Top 47 Quotes & Sayings by Christopher McQuarrie

Explore popular quotes and sayings by an American director Christopher McQuarrie.
Christopher McQuarrie

Christopher McQuarrie is an American filmmaker. He received the BAFTA Award, Independent Spirit Award, and Academy Award for Best Original Screenplay for the neo-noir mystery film The Usual Suspects (1995).

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To me, the ultimate crime in an adaptation is the crime of reverence. A novel is one form of media, a screenplay is another, and a movie is yet another. There's even reverence to a screenplay.
I always feel like an outsider. I'll always feel like the nerd at the party.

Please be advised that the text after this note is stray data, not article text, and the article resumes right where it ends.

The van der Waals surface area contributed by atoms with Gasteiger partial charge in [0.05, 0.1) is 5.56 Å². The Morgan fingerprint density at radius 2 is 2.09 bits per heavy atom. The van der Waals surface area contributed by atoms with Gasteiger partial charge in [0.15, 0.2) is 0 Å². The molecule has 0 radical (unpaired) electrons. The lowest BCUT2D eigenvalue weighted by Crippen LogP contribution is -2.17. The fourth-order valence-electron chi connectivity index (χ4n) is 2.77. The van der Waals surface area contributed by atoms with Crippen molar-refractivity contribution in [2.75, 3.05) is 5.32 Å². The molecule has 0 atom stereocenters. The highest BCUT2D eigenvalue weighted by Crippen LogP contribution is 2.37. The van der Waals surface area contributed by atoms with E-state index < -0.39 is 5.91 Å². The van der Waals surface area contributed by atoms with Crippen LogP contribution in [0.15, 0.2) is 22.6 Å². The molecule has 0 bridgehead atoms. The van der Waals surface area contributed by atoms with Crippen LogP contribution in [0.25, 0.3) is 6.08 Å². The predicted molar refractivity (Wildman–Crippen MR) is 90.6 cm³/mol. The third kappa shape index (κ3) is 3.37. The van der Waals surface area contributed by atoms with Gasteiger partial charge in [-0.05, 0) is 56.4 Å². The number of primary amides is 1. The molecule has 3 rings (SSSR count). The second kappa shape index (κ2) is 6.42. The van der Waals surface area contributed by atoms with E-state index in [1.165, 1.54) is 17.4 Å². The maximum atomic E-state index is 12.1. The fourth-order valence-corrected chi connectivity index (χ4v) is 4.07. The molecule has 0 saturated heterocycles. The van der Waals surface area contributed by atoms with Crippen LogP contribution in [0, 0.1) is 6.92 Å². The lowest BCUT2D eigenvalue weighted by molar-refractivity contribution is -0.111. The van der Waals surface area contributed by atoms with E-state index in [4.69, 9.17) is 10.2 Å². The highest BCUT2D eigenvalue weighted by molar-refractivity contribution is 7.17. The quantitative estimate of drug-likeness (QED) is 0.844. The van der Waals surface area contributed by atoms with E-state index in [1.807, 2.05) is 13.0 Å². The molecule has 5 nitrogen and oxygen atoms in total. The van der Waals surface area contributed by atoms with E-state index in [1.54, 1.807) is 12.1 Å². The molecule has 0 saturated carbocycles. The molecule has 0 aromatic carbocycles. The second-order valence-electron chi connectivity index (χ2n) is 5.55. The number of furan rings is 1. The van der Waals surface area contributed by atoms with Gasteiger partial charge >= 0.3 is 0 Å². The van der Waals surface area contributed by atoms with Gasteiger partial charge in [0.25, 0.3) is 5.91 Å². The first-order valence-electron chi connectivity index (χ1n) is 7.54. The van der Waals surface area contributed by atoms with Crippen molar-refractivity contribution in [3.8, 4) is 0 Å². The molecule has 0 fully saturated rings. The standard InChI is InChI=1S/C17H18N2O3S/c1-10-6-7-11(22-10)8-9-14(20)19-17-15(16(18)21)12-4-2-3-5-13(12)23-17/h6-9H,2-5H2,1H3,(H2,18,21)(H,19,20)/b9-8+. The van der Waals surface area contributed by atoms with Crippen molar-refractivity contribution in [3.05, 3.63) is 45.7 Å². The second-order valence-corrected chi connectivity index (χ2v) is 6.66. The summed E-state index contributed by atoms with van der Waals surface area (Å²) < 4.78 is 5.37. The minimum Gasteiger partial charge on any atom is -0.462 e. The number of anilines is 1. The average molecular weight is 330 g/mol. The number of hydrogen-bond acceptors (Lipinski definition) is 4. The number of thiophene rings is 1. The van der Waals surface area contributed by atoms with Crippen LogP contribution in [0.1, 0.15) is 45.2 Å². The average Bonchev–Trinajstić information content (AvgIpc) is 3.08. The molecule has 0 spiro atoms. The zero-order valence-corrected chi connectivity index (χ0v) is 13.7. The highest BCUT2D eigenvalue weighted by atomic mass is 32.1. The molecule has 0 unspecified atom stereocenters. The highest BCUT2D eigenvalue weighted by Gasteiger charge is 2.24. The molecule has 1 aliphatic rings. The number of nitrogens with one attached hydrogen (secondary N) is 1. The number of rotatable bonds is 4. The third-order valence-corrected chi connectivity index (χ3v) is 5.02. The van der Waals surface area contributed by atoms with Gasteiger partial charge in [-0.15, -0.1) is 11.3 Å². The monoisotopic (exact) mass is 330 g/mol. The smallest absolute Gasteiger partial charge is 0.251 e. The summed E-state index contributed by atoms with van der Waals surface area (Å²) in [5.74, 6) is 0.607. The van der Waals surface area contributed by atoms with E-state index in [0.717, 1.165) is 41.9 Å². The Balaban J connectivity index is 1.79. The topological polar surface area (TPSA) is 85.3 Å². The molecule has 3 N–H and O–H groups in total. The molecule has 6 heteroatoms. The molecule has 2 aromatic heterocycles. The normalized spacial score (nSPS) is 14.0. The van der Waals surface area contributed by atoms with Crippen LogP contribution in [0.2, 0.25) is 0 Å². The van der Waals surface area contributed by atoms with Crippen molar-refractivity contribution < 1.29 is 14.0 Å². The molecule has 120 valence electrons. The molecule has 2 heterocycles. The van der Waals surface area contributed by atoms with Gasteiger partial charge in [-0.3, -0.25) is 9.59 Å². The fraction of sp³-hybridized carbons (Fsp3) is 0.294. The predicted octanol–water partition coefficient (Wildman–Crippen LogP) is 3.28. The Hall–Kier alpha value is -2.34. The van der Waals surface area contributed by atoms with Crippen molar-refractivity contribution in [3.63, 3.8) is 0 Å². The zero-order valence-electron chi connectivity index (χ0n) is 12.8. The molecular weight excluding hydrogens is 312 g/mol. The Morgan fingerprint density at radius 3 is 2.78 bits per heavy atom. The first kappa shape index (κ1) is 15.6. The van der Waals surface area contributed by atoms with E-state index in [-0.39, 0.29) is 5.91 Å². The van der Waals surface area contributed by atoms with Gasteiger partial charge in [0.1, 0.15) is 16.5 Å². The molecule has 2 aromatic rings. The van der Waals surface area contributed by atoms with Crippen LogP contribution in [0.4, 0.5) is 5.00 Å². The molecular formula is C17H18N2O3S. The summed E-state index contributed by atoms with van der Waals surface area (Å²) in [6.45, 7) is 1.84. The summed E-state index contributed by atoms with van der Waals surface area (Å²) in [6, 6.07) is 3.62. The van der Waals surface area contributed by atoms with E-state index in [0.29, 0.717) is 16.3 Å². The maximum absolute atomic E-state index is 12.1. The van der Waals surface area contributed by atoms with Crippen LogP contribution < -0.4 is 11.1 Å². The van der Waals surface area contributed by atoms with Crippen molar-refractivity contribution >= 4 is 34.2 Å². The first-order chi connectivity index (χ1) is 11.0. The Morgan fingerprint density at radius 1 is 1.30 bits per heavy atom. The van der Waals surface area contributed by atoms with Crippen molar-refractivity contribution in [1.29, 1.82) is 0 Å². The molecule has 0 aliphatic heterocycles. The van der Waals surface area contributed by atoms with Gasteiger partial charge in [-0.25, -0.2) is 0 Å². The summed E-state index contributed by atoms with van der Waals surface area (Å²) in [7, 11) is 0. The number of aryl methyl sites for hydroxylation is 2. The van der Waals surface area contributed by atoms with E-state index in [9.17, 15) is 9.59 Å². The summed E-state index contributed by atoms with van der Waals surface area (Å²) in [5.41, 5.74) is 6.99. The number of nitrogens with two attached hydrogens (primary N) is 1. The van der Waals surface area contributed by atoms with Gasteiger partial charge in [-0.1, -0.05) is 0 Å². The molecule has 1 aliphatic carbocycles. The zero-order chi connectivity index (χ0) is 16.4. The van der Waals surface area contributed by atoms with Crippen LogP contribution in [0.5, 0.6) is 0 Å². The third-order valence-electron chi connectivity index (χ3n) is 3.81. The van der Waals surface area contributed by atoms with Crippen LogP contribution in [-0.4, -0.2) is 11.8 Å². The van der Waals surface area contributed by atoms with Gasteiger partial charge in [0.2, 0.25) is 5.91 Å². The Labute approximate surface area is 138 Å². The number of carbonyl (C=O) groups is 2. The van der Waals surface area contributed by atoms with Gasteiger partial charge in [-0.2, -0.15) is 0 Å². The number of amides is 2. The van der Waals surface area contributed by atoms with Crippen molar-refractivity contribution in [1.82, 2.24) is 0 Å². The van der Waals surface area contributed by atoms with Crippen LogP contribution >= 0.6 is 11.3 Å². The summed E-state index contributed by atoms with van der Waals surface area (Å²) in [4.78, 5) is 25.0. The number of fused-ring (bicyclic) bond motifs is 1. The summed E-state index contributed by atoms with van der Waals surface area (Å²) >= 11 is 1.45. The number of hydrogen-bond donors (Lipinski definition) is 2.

I'm saying, let's learn to reacquire a respect for the power of guns. This culture is so indifferent and disrespectful of guns that we should be terrified. — © Christopher McQuarrie
I'm saying, let's learn to reacquire a respect for the power of guns. This culture is so indifferent and disrespectful of guns that we should be terrified.
I've rewritten other films and watched my writing be mutilated, but luckily, it's been mutilated anonymously.
Look: the day I've made a movie that I think is really good, I hope I say it out loud so somebody can say, 'Then you probably made the worst movie of your entire career.'
I love films like 'Deliverance' where you can watch it over and over again and decode all of its many different meanings.
Success is never bad in Hollywood. It is what you do with success that will dog you.